Securities regulators are turning their attention to making sure investors are fully aware of newly enacted safeguards aimed at disclosing obscure fees sometimes hidden in mutual funds' prospectuses, The Washington Post reports. After spending months hammering out new regulations requiring fund companies to highlight fees, the Securities and Exchange Commission is now questioning whether average shareholders have the means to understand the new data. Regulators may solve the problem through a variety of strategies, such as requiring fund distributors to collect investors' signatures on new point-of-sale forms that fully disclose commissions. Congressional financial watchdogs like Richard C. Shelby (R-Ala.), who is head of the Senate Banking Committee, endorse additional regulatory moves that clarify mutual fund fees for investors. The average investor has a basic grasp of annual investment management fees, which are clearly outlined in prospectuses, but other broker compensation schemes and trading costs remain less transparent, regulators say. The National Association of Securities Dealers is also collaborating with the SEC on new strategies to further illuminate fees.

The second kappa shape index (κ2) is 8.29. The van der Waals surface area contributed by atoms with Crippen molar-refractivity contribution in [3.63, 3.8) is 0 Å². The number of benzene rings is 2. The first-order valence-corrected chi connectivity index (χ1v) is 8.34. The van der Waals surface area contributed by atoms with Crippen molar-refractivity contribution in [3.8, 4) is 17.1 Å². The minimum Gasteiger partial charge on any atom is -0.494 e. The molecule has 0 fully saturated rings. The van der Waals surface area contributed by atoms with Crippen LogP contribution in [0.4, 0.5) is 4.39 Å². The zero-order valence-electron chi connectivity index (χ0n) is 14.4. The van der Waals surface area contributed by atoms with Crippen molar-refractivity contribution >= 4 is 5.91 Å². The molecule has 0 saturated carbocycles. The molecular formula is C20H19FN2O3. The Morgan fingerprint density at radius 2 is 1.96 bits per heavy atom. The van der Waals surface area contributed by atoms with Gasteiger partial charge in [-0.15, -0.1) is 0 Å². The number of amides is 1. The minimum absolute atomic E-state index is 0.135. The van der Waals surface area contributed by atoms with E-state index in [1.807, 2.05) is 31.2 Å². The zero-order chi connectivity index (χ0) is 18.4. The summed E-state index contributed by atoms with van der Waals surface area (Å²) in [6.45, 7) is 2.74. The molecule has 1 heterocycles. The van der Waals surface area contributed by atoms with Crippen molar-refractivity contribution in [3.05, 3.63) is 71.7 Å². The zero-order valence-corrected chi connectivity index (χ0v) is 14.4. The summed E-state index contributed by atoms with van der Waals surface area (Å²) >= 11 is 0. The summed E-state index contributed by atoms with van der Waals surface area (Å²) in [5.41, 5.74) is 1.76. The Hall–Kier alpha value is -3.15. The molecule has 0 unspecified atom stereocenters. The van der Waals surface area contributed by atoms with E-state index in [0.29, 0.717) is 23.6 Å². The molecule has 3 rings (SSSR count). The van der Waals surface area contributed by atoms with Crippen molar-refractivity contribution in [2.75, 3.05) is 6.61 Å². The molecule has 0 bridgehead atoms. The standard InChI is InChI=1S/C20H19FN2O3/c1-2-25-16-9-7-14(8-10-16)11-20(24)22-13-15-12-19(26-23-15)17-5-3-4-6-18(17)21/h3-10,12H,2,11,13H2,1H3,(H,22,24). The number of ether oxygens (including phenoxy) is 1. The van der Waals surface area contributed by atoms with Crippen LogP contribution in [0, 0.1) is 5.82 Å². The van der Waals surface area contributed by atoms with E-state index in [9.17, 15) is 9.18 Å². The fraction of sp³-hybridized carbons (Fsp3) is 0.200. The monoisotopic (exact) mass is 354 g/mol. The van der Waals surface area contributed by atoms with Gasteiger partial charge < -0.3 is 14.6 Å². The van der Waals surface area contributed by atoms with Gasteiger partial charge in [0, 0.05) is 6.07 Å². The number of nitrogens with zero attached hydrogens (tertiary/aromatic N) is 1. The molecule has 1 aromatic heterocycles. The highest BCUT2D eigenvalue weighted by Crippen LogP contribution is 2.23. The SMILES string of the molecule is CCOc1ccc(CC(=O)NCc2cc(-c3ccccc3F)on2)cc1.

Access to premium content including in-depth coverage of mutual funds, hedge funds, 401(K)s, 529 plans, and more.
Insight and analysis into the management, marketing, operations and technology of the asset management industry.
Have an account? Sign In